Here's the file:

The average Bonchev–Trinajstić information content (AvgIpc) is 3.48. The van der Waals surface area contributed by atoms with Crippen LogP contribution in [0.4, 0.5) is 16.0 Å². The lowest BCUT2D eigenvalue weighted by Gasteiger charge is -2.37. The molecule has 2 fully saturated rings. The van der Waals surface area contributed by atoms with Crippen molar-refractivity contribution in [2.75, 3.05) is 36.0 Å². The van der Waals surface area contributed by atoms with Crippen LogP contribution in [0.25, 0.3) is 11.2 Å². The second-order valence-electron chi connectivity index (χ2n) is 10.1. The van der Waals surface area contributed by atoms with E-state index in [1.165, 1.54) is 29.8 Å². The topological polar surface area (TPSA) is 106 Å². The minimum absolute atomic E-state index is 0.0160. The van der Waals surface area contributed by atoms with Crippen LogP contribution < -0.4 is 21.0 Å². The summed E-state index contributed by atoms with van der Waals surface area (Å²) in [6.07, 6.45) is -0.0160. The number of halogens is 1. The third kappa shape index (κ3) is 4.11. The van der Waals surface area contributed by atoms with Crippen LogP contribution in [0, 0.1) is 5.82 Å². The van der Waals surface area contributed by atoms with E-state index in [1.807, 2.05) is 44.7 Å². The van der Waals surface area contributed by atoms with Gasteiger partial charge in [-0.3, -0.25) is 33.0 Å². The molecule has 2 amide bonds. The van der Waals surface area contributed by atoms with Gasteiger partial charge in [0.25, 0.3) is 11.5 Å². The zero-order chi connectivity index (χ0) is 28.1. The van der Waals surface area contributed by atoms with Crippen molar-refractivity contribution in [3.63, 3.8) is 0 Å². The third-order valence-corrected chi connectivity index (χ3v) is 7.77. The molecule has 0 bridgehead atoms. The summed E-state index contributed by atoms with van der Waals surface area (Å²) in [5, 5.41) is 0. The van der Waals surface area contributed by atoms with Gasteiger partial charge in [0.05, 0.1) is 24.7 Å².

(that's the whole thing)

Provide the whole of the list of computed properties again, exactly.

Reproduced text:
The average Bonchev–Trinajstić information content (AvgIpc) is 3.48. The van der Waals surface area contributed by atoms with Crippen LogP contribution in [0.4, 0.5) is 16.0 Å². The lowest BCUT2D eigenvalue weighted by Gasteiger charge is -2.37. The molecule has 2 fully saturated rings. The van der Waals surface area contributed by atoms with Crippen molar-refractivity contribution in [2.75, 3.05) is 36.0 Å². The van der Waals surface area contributed by atoms with Crippen LogP contribution in [0.25, 0.3) is 11.2 Å². The second-order valence-electron chi connectivity index (χ2n) is 10.1. The van der Waals surface area contributed by atoms with E-state index in [1.165, 1.54) is 29.8 Å². The topological polar surface area (TPSA) is 106 Å². The minimum absolute atomic E-state index is 0.0160. The van der Waals surface area contributed by atoms with Crippen LogP contribution < -0.4 is 21.0 Å². The summed E-state index contributed by atoms with van der Waals surface area (Å²) in [6.07, 6.45) is -0.0160. The number of halogens is 1. The third kappa shape index (κ3) is 4.11. The van der Waals surface area contributed by atoms with Crippen LogP contribution in [0, 0.1) is 5.82 Å². The van der Waals surface area contributed by atoms with E-state index in [1.807, 2.05) is 44.7 Å². The van der Waals surface area contributed by atoms with Gasteiger partial charge in [-0.3, -0.25) is 33.0 Å². The molecule has 2 amide bonds. The van der Waals surface area contributed by atoms with Gasteiger partial charge in [0.25, 0.3) is 11.5 Å². The zero-order chi connectivity index (χ0) is 28.1. The van der Waals surface area contributed by atoms with Crippen molar-refractivity contribution in [3.63, 3.8) is 0 Å². The third-order valence-corrected chi connectivity index (χ3v) is 7.77. The molecule has 0 bridgehead atoms. The summed E-state index contributed by atoms with van der Waals surface area (Å²) in [5, 5.41) is 0. The van der Waals surface area contributed by atoms with Gasteiger partial charge in [0.05, 0.1) is 24.7 Å².